Thursday, June 21, 2007

Beyond 76 Degrees


I have a golden retriever named Ruthy. I take her for a walk on local trails most every day. Every once in a while, I run into a neighbor who has two goldens. We were chatting a couple weeks ago and she referred to her dogs as as the "76-degree guys."

"They're either inside the house where it's cool or inside my car where it's cool... it's an easy life for these two," she laughed.

I've been going through old books trying to clean out my cluttered home office and ran across a couple parenting books I never read. I flipped through these books and noticed that both addressed the importance of helping children build a good work ethic. Running into my neighbor and her dogs made me wonder if I'm raising "76-degree kids."

I've long understood the importance of leading our children into an abiding relationship with Christ. We also support and coach them academically and in sports. But are we doing enough, I now wonder, in terms of helping establish an exemplary work ethic? Am I helping or hurting them by working so hard to make sure their environment is comfortable and free of challenge and struggle?

Todd's engaged for extended hours this summer on a project at work. So, I decided I would turn my oldest "76-degree kid" loose on the lawn. It took the better part of four hours over a two-day period. He was sweaty and tired when he was done. But he was probably the happiest kid in the neighborhood, because he had accomplished something physical and grown-up. My two other children pulled weeds, and everyone was ready for bed at 8:00 p.m.

I'm taking a slightly different tactic with respect to recreation this summer, too. We've been fishing almost every day (I came very close to, like, touching a worm yesterday... I did think I was just going to die, though...). We can hang out by the pond for hours. No one complains or bickers. Phones aren't ringing. We're not glued to PSP's and plasma screens. Instead, we see ducks and ecrus and birds and trees and squirrels and catfish and bass and butterflies and turtles and frogs.

What we don't see are too many other kids. I wish they would come and experience what we've found outside 76-degrees. God has mercifully made possible air conditioning and advanced technology and I am so grateful for all of that. But in productive, physical work and the beauty of nature, he's provided much, as well... arguably, more.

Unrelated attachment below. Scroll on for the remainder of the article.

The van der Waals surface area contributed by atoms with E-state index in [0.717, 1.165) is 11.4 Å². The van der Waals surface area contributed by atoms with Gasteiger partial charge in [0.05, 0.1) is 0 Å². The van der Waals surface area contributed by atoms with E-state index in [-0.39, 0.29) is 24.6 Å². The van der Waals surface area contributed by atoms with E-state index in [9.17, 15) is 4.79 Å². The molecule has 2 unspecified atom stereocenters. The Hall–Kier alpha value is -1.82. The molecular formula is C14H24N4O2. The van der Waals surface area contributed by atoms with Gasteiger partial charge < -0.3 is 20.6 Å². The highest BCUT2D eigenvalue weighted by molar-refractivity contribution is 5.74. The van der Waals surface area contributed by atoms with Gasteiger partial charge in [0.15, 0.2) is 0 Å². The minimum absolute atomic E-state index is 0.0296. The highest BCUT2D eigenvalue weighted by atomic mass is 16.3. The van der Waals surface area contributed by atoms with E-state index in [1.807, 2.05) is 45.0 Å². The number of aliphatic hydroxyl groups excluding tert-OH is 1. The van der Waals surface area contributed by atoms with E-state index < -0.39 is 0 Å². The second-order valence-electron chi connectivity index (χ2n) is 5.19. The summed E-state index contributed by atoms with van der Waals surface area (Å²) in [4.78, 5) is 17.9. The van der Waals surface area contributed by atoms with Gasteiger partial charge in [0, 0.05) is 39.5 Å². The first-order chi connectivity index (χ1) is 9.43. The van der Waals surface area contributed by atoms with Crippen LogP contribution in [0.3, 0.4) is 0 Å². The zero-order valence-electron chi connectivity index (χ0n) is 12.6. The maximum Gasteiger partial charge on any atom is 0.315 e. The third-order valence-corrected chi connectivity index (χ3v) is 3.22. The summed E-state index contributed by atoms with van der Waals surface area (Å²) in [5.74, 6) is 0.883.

Whatever you do, work at it with all your heart, as working for the Lord, not for men. (Colossians 3:23)

(Fish pond pic by lemonpepper; see http://flickr.com/photo_zoom.gne?id=515400296&size=o for restrictions.)

On my I-pod... Weather with You by Crowded House

6 comments:

Jamey said...

Sarah, I too have been thinking about my desire to 'make it easy' on my kids and protect them from their weaknesses and had a great revelation.

Recently in Sunday School we studied Ehud and Eglon in the Book of Judges. Ehud, a lef-handed Benjamite solider (probably lame in his right hand) was delivered by God to free the Isrealites from Eglon, King of Moab. Ehud was mild and probably not the most fearsome warrior but in his weakness God used him. Because of his weakness he was the unexpected and therefore had unprecedidented access to the king. While alone with Eglon he killed him and escaped returning to the Isrealites to let them know of the victory. That day Moab was made subject to Isreal and the land had peace of eighty years.

What struck me about this story was that God used Ehud in his weakness to bring freedom to Isreal. God didn't protect Ehud from his weaknesses, He showed his strengh, power and glory.

I remember vividly in 2nd grade making 'Creation Trail Mix' with Mackenzie's class. The idea was to read a verse from the account of creation in Genesis and then give the kids a food item that represented that day in creation (goldfish crackers for fish, gummy worms, etc). Well, I asked for volunteers to read God's word and immediately Mackenzie raised her hand. Knowing that Mackenzie was really weak in her reading, especially aloud, I passed over her to another student to protect her from embarrassment. By about day 5 of creation I could no longer avoid calling on her. There in front of her class she struggled through God's word stumbling on just about every other word. It broke my heart but it so warmed hers. When she finished her smile beamed with the glory of God. I was trying to protect her from her weakness but God used her in her weakness to glorify Himself through her boldness and desire to proclaim His word.

So often we want to make our children's lives comfortable and protect them from their weaknesses. But it is in our weaknesses that God uses us and then is glorified. If we accomplish something for the Kingdom through our weaknesses then it is obviously the work of God. If through our strenghts we succeed then the source of our success becomes gray with us often claiming victory.

We have got to give our kids a chance to live and serve with their weaknesses to give God the opportunity to use them. It will be through God's use of them that they will recognize His power and their desperate need for a savior.